If a judge denies the request for dismissal of the charges at a pretrial hearing, does this stop the defense from arguing self defense at trial?

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News From Our Afilliates

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Jason Falconer

by Gila Hayes

In early August, I had the privilege of visiting with Jason Falconer, our Network affiliated instructor from Waite Park, MN, who agreed to share his knowledge and experience with me and our fellow Network members. Falconer’s background includes policing, competitive shooting, several decades of experience as a firearms instructor, and he operates Tactical Advantage, a training resource, indoor shooting range and retail shop. In short, he’s a busy man who still finds time to recommend Network membership to a substantial number of folks per year, who tell us that they heard about the Network at Tactical Advantage.

I asked Falconer how he got started and it was interesting to follow his progression from his days as a beginning shooter up through a critical incident in which his decisive actions saved many from harm. We switch now to interview format, so readers can enjoy meeting Jason Falconer through our conversation. This interview is also available as streaming video. Click for video.

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Video Review

Disparity of Force

Massad Ayoob with moderator Marty Hayes

Reviewed by Gila HayesAyoob Vid

Last month Massad Ayoob and Marty Hayes recorded a new member-education video that teaches about disparity of force. In this video, they analyzed incidents in which armed citizens shot ostensibly unarmed assailants. While it seems that prosecutors are quick to paint shootings like these as murder or manslaughter, testimony by the defendant and expert witnesses can show why shooting was a reasonable response to an attack by someone who did not possess a firearm. When disparity of force is skillfully explained at trial, judges and juries recognize the danger the aggressor posed and acquit the defendant, Hayes explained by way of introduction. Ayoob then discusses details drawn from trials that have been in the headlines as he explains the application of the disparity principle in justifying a self-defense shooting.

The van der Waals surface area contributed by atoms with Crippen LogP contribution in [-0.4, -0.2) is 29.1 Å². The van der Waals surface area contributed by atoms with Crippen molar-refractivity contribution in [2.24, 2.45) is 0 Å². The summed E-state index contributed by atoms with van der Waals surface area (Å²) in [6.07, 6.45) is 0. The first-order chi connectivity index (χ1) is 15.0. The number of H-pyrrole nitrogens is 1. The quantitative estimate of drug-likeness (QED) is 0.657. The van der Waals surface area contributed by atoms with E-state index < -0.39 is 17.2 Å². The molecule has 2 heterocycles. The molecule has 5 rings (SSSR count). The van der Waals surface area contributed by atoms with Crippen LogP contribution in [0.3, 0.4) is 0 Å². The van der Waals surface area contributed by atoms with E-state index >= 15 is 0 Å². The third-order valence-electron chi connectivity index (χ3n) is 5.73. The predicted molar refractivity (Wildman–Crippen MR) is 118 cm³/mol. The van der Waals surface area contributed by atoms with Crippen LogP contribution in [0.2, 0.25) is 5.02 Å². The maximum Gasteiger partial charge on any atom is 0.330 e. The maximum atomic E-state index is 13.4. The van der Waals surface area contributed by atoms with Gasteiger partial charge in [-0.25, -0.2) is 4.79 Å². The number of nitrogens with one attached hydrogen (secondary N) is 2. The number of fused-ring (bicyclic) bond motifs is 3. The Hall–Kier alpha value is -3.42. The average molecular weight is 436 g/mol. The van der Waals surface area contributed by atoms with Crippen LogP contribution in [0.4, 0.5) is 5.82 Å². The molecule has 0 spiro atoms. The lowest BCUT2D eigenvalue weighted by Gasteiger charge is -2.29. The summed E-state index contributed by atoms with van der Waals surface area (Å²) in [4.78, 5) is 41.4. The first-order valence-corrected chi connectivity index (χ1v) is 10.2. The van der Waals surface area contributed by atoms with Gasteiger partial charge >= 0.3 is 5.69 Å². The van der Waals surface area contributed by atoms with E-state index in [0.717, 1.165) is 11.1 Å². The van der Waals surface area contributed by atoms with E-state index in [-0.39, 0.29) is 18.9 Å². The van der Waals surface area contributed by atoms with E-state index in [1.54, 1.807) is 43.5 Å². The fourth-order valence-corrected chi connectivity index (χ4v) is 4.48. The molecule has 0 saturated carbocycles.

Ayoob kicks the lesson off by defining the underlying terms. He states, “We’re talking about the use of deadly physical force.”

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Editor’s Notebook

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by Gila Hayes

August was a busy month, with the nice side-benefit that the workload included tons of emails and phone visits shared with Network members. A few reminded me of reminders I need to pass along to members.

Sound the Alarm!

This summer, we had several calls in which members asked for funding to pay lawyers to resolve legal matters that had absolutely no element of, nor connection to, using force in self defense. When a call starts with the words “I have a legal problem,” we reflexively go to DEFCON 1, owing to our great concern that no Network family member should face the legal system alone after defending himself or herself.

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About this Journal


The eJournal of the Armed Citizens’ Legal Defense Network, Inc. is published monthly on the Network’s website at Content is copyrighted by the Armed Citizens’ Legal Defense Network, Inc.

Do not mistake information presented in this online publication for legal advice; it is not. The Network strives to assure that information published in this journal is both accurate and useful. Reader, it is your responsibility to consult your own attorney to receive professional assurance that this information and your interpretation or understanding of it is accurate, complete and appropriate with respect to your particular situation.